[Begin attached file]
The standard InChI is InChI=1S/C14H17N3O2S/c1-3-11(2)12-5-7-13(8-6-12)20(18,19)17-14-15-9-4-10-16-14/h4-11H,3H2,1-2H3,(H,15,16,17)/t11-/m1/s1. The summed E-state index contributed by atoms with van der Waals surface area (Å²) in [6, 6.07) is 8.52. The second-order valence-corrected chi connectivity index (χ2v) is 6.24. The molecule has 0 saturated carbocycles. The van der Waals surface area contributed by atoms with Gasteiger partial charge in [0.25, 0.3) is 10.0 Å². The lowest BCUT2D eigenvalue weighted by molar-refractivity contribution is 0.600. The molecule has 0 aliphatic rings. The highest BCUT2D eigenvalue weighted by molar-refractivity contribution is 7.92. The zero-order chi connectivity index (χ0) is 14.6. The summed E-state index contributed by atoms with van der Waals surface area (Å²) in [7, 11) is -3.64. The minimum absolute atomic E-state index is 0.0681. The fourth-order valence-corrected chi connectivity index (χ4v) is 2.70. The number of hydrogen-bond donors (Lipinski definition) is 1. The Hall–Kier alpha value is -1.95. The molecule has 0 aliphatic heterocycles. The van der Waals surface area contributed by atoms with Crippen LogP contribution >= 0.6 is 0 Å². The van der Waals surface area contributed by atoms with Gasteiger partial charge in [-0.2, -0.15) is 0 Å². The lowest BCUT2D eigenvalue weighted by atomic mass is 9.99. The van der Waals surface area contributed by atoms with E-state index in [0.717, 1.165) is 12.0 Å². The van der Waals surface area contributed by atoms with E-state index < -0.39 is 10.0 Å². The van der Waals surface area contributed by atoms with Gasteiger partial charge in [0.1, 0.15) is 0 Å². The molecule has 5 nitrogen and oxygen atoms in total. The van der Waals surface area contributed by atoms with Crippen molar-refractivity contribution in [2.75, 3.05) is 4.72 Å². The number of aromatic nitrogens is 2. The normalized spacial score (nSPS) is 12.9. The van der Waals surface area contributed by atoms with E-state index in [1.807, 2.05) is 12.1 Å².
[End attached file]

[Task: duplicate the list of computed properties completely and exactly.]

The standard InChI is InChI=1S/C14H17N3O2S/c1-3-11(2)12-5-7-13(8-6-12)20(18,19)17-14-15-9-4-10-16-14/h4-11H,3H2,1-2H3,(H,15,16,17)/t11-/m1/s1. The summed E-state index contributed by atoms with van der Waals surface area (Å²) in [6, 6.07) is 8.52. The second-order valence-corrected chi connectivity index (χ2v) is 6.24. The molecule has 0 saturated carbocycles. The van der Waals surface area contributed by atoms with Gasteiger partial charge in [0.25, 0.3) is 10.0 Å². The lowest BCUT2D eigenvalue weighted by molar-refractivity contribution is 0.600. The molecule has 0 aliphatic rings. The highest BCUT2D eigenvalue weighted by molar-refractivity contribution is 7.92. The zero-order chi connectivity index (χ0) is 14.6. The summed E-state index contributed by atoms with van der Waals surface area (Å²) in [7, 11) is -3.64. The minimum absolute atomic E-state index is 0.0681. The fourth-order valence-corrected chi connectivity index (χ4v) is 2.70. The number of hydrogen-bond donors (Lipinski definition) is 1. The Hall–Kier alpha value is -1.95. The molecule has 0 aliphatic heterocycles. The van der Waals surface area contributed by atoms with Crippen LogP contribution >= 0.6 is 0 Å². The van der Waals surface area contributed by atoms with Gasteiger partial charge in [-0.2, -0.15) is 0 Å². The lowest BCUT2D eigenvalue weighted by atomic mass is 9.99. The van der Waals surface area contributed by atoms with E-state index in [0.717, 1.165) is 12.0 Å². The van der Waals surface area contributed by atoms with E-state index < -0.39 is 10.0 Å². The van der Waals surface area contributed by atoms with Gasteiger partial charge in [0.1, 0.15) is 0 Å². The molecule has 5 nitrogen and oxygen atoms in total. The van der Waals surface area contributed by atoms with Crippen molar-refractivity contribution in [2.75, 3.05) is 4.72 Å². The number of aromatic nitrogens is 2. The normalized spacial score (nSPS) is 12.9. The van der Waals surface area contributed by atoms with E-state index in [1.807, 2.05) is 12.1 Å².